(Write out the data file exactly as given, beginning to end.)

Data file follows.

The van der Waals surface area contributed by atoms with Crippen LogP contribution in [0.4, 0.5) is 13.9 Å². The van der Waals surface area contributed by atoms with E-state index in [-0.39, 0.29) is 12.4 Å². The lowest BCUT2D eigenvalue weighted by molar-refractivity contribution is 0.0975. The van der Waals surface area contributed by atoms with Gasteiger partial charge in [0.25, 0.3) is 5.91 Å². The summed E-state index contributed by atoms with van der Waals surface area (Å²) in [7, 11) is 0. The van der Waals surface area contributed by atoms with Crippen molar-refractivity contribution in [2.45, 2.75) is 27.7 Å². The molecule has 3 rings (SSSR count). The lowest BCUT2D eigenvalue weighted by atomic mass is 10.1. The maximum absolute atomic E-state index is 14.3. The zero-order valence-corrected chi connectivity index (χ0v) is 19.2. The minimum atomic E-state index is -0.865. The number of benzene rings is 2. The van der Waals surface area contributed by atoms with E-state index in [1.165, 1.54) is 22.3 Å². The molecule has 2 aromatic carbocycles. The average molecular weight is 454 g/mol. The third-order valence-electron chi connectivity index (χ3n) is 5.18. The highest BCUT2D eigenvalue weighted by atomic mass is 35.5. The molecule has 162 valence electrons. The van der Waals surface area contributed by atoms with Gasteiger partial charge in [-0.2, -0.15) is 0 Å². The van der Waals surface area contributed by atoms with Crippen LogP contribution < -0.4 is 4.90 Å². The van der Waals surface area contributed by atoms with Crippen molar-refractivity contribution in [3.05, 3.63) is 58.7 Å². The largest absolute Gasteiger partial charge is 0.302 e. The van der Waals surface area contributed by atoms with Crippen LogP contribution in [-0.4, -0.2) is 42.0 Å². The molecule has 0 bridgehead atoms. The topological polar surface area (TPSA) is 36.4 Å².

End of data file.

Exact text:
The van der Waals surface area contributed by atoms with Crippen LogP contribution in [0.4, 0.5) is 13.9 Å². The van der Waals surface area contributed by atoms with E-state index in [-0.39, 0.29) is 12.4 Å². The lowest BCUT2D eigenvalue weighted by molar-refractivity contribution is 0.0975. The van der Waals surface area contributed by atoms with Gasteiger partial charge in [0.25, 0.3) is 5.91 Å². The summed E-state index contributed by atoms with van der Waals surface area (Å²) in [7, 11) is 0. The van der Waals surface area contributed by atoms with Crippen molar-refractivity contribution in [2.45, 2.75) is 27.7 Å². The molecule has 3 rings (SSSR count). The lowest BCUT2D eigenvalue weighted by atomic mass is 10.1. The maximum absolute atomic E-state index is 14.3. The zero-order valence-corrected chi connectivity index (χ0v) is 19.2. The minimum atomic E-state index is -0.865. The number of benzene rings is 2. The van der Waals surface area contributed by atoms with E-state index in [1.165, 1.54) is 22.3 Å². The molecule has 2 aromatic carbocycles. The average molecular weight is 454 g/mol. The third-order valence-electron chi connectivity index (χ3n) is 5.18. The highest BCUT2D eigenvalue weighted by atomic mass is 35.5. The molecule has 162 valence electrons. The van der Waals surface area contributed by atoms with Gasteiger partial charge in [-0.2, -0.15) is 0 Å². The van der Waals surface area contributed by atoms with Crippen LogP contribution < -0.4 is 4.90 Å². The van der Waals surface area contributed by atoms with Crippen molar-refractivity contribution in [3.05, 3.63) is 58.7 Å². The largest absolute Gasteiger partial charge is 0.302 e. The van der Waals surface area contributed by atoms with Crippen LogP contribution in [-0.4, -0.2) is 42.0 Å². The molecule has 0 bridgehead atoms. The topological polar surface area (TPSA) is 36.4 Å².